The Chromatic Scale

Playing all 12 semitones between any two octaves makes up a chromatic scale. The chromatic scale is named for the note which starts and ends it. For example, a "C" chromatic scale is all the notes (all the frets on a guitar or all the white and black keys on a piano) between any two C's.

Chromatic Scale

As you can see in the C Chromatic Scale, 5 of the 12 semitones have sharps next to them. These are called accidentals. Accidentals are notes that are sharper or flatter (higher or lower) than the note next to them.

The accidentals in the C chromatic are C#, D#, F#, G#, and A#.

These "sharp" accidentals can also be called by their "flat" names: Db, Eb, Gb, Ab, and Bb. That is to say, C# and Db are enharmonic. They are the same note with different names:
C# = Db
D# = Eb
F# = Gb
G# = Ab
A# = Bb

Chromatic Scale with Flats


The chromatic scale can start on any note. For example, if we started on F# and go up to the next F#, playing all the notes in between, we have the "F# chromatic scale."

F# Chromatic Scale

A lot of times, musicians will talk about scales with their interval numbers (or scale numbers) rather than their notes. So they will talk about the C Chromatic as
1-m2-2-m3-3-4-m5-5-m6-6-m7-7-8
Instead of
C-C#-D-D#-E-F-F#-G-G#-A-A#-B-C.

The reason is that the numbers will be the same no matter which note you start on. So F# chromatic is still comprised of these interval numbers: 1-m2-2-m3-3-4-m5-5-m6-6-m7-7-8. It's just that 1 is F# instead of C in this case. Likewise, a chromatic scale starting on G or Bb or any other note will result in the same interval numbers.

There will be more info on this later.

Playing the Chromatic

There are four different ways to play any scale on the pedal steel guitar, including the chromatic.

These are:
1. Horizontally (across the neck from left to right)
2. Vertically without pedals (across the neck from a low string to a high string)
3. Vertically with pedals
4. Moving in Phrases (Tetrachords)

Horizontal Movement

Example of the horizontal movement:

Chromatic Horizontal Diagram

Here is the sheet music for the horizontal chromatic. Remember, the big boxed number tells you the fret your bar is at. The little numbers tell you what string and pedal/lever to use. ( CLICK HERE for the SPECIAL MARKINGS I use to write sheet music for the steel guitar. And CLICK HERE to see the COPEDENT. )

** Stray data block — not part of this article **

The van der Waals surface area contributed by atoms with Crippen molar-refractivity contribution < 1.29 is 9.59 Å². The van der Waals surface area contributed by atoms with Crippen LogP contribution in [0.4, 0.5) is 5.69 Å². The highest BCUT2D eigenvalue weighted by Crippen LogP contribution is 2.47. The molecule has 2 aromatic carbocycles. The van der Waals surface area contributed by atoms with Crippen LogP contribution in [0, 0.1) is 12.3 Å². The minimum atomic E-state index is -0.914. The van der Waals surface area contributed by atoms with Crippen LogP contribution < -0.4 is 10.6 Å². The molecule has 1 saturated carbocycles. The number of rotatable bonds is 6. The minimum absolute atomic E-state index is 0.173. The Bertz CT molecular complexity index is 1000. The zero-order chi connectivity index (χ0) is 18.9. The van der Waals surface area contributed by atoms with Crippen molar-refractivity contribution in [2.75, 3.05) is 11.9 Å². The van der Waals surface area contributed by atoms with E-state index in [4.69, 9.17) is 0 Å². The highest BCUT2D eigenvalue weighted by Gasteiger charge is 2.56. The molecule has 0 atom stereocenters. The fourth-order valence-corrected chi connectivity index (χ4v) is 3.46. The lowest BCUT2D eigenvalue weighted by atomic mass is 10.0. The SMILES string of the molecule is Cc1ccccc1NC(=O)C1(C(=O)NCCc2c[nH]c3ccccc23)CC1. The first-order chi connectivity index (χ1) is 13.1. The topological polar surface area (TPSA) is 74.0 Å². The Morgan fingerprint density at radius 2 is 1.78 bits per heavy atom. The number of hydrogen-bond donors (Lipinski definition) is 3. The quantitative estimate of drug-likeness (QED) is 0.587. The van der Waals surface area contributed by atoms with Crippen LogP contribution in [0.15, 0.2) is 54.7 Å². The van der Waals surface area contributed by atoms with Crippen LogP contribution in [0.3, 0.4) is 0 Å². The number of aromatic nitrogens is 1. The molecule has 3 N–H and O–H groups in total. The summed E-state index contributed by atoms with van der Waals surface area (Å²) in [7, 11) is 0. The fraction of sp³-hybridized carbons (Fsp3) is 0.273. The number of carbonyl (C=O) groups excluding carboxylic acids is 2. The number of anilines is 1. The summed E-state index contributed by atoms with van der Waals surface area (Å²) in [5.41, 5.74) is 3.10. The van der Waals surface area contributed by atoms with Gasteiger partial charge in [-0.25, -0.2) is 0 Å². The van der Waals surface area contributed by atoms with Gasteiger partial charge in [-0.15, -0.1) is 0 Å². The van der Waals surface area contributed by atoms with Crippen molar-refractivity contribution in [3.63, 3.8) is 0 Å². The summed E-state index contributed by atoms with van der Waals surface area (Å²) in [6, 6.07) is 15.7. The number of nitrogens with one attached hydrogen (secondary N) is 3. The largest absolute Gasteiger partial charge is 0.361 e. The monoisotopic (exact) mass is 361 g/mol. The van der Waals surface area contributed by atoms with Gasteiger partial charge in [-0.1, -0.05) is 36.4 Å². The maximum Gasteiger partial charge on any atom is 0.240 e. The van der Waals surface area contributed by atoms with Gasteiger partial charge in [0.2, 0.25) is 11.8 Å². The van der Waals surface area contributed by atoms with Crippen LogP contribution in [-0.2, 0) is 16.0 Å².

Chromatic Scale Notation 1

Vertical Movement Without Pedals

Example of the vertical movement in two different positions:

Chromatic Vertical Diagram

These are the same notes just played at two different locations on the neck. The first pattern is centered around bar Position 3. The second pattern is centered around Position 8.

Play these patterns without pedals or levers first.

Here is the notation near Position 3:

Chromatic Horizontal Scale Notation 1

And here is the notation near Position 8

Chromatic Horizontal Scale Notation 2

Remember, the 2nd string is struck before the 4th string at each position.

Notice that there is an aweful lot of bar movement required to make the chromatic scale vertically without pedals. In the the days before pedals were added to the steel guitar, this is the way scales like this had to be played.

Vertical Movement With Pedals

Because we have pedals on the steel guitar now, the pedals can be used instead of bar movement. This allows for faster and more accurate scale movement.

So let's try them with pedals. Here is Position 3 next to the bar copedent to help you find the right pedals to use:

Chromatic Vertical Diagram at 3

Here is the notation at Position 3:

Chromatic Vertical Scale Notation 1


Here are the diagrams of the notes and pedals of the chromatic at fret 8:

Chromatic Vertical Diagram at 8

And here is the notation at Position 8:

Chromatic Vertical Scale Notation at 8

You'll see that the bar does not have to move at all during the entire scale. Obviously, if you are playing on a student model, you will have to move the bar to acquire some notes. But for the most part, using any pedals/levers at all will simplify vertical scale playing.

These two patterns are movable. They work at any bar position. Once you memorize these patterns, you can play the chromatic scale from any note.

Moving in Phrases

You may notice that the chromatic scale is not very easy to play because of all the pedal movement. There is another, quicker, way to play scales, which I call "moving in phrases." This topic is addressed in a separate lesson called "tetrachords" at the end of the section on scales. But for now we are going to focus on our 2 primary positions.

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